Effect of fungal fermentation on proximate composition and in vitro performance of agrowastes used in animal feed

  • A. M Ahmed El-Imam
  • F. A Sulaiman
  • A Abdulganiyu
  • S.T. Inaolaji
  • M. Sanusi
Keywords: Fungal Fermentation, Plantain Peel, Yam Peel, Food Wastes, Aspergillus niger, Wistar Rats

Abstract

Large quantities of agricultural wastes generated annually from the processing of agricultural produce are disposed of indiscriminately in the environment, thus contributing to environmental pollution. Value addition to cassava (Manihot esculenta Crantz) peels, and a mixture of yam (Dioscorea spp.) and plantain (Musa paradisiaca) peels, which accumulate during manual peeling will help reduce this environmental impact in addition to being a source of income. The effects of fungal fermentation on their proximate composition and suitability for use as enriched animal feed were thus investigated in this study. Cassava peel and yam-plantain peel mixture were each o fermented with Aspergillus niger and Trichoderma spp. at 32 oC at moisture content of 52% and 60% respectively for a week and the potential of the biomass was investigated in feeding trials of Wistar rats over a four-week period. After sacrifice, their sera and vital organs were analysed for key enzymes and metabolic products. It was observed that Aspergillus niger-fermented cassava peel (FCP) was the best treatment with increased protein content (from 6.73% to 19.3%) due to microbial biomass. While the carbohydrate content decreased following fermentation, the calorific value remained similar to that of the raw peel. No mortality was recorded in the experimental rats fed the FCP and standard commercial feed (CF) while 100% mortality was th observed by the 4th week in the control group fed unfermented cassava peel (UCP). Organ-body weight ratio and some biochemical parameters e.g. cholesterol, high density lipoprotein (HDL), urea of FCP-fed rats were similar to those of the CF group. Lower amounts of some markers e.g. aspartate transaminase (ALP) and alanine transaminase (AST) were observed relative to UCP group. This research demonstrates the potential of microbially-detoxified food waste to replace commercial feed as a cheap alternative with minimal undesirable physiological effects in the animal models.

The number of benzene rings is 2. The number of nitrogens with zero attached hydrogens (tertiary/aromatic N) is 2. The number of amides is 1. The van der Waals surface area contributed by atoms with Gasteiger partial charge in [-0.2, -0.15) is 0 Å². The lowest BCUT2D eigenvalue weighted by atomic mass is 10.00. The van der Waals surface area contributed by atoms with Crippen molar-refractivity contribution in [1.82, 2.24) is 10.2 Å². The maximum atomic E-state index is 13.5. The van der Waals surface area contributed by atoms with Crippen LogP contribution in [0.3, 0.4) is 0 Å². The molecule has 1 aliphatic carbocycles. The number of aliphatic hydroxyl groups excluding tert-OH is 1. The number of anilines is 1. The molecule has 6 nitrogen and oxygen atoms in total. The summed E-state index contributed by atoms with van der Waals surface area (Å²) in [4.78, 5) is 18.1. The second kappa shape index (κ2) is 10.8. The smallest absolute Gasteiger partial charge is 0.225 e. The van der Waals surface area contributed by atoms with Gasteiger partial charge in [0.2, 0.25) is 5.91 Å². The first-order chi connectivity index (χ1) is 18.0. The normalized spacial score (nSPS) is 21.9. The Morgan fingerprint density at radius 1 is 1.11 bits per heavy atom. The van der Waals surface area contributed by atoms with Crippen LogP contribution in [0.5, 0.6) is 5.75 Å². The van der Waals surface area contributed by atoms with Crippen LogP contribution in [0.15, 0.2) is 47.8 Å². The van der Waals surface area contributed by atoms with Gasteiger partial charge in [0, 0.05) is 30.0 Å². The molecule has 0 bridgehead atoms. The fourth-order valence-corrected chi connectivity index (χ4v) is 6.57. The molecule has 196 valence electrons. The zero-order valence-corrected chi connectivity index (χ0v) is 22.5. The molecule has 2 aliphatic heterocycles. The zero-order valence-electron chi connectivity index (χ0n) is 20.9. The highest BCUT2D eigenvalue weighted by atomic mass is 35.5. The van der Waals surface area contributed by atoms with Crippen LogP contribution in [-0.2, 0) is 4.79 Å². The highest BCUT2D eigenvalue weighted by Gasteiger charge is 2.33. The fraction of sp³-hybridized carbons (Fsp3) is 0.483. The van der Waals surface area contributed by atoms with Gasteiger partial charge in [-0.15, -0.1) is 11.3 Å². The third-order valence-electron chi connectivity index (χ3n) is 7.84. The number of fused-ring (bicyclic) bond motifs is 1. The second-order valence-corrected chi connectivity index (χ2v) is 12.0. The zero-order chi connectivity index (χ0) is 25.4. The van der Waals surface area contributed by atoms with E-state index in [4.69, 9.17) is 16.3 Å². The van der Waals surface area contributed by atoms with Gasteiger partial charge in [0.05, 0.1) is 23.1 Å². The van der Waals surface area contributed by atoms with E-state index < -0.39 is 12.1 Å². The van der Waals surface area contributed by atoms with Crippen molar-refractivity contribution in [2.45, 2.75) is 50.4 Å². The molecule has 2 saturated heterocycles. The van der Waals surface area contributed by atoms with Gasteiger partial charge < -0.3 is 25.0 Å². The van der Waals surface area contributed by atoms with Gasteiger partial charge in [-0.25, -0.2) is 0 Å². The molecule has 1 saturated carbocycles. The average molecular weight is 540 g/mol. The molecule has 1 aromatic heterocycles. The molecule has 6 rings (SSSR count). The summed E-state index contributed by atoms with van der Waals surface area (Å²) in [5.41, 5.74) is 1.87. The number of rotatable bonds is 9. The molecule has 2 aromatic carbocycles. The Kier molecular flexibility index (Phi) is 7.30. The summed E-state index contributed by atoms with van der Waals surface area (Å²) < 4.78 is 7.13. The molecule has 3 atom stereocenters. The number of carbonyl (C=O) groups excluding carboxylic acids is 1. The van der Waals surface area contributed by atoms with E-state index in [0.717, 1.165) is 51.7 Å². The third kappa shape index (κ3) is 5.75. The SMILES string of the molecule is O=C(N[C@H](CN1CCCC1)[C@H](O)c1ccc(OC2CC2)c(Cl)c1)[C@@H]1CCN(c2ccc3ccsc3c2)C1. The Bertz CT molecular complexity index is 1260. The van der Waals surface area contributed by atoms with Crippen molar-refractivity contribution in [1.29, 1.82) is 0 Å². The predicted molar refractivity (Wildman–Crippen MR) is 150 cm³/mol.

Keywords: Fungal Fermentation; Plantain Peel; Yam Peel; Food Wastes; Aspergillus niger; Wistar Rats

Published
2019-12-18
Section
Articles

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eISSN: 0794-4896